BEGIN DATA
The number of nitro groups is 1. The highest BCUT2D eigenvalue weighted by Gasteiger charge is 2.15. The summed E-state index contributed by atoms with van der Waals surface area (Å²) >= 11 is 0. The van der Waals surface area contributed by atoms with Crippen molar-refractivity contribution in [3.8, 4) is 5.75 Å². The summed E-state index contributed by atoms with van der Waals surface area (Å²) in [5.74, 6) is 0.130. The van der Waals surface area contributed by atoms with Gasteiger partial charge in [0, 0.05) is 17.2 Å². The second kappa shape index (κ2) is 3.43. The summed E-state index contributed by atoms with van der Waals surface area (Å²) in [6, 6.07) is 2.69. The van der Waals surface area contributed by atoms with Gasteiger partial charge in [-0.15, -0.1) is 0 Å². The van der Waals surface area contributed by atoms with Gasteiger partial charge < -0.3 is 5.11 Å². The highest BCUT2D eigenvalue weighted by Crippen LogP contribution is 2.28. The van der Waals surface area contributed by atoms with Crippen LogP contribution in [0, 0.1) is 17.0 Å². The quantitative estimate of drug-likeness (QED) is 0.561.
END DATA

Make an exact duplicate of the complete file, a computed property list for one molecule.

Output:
The number of nitro groups is 1. The highest BCUT2D eigenvalue weighted by Gasteiger charge is 2.15. The summed E-state index contributed by atoms with van der Waals surface area (Å²) >= 11 is 0. The van der Waals surface area contributed by atoms with Crippen molar-refractivity contribution in [3.8, 4) is 5.75 Å². The summed E-state index contributed by atoms with van der Waals surface area (Å²) in [5.74, 6) is 0.130. The van der Waals surface area contributed by atoms with Gasteiger partial charge in [0, 0.05) is 17.2 Å². The second kappa shape index (κ2) is 3.43. The summed E-state index contributed by atoms with van der Waals surface area (Å²) in [6, 6.07) is 2.69. The van der Waals surface area contributed by atoms with Gasteiger partial charge in [-0.15, -0.1) is 0 Å². The van der Waals surface area contributed by atoms with Gasteiger partial charge < -0.3 is 5.11 Å². The highest BCUT2D eigenvalue weighted by Crippen LogP contribution is 2.28. The van der Waals surface area contributed by atoms with Crippen LogP contribution in [0, 0.1) is 17.0 Å². The quantitative estimate of drug-likeness (QED) is 0.561.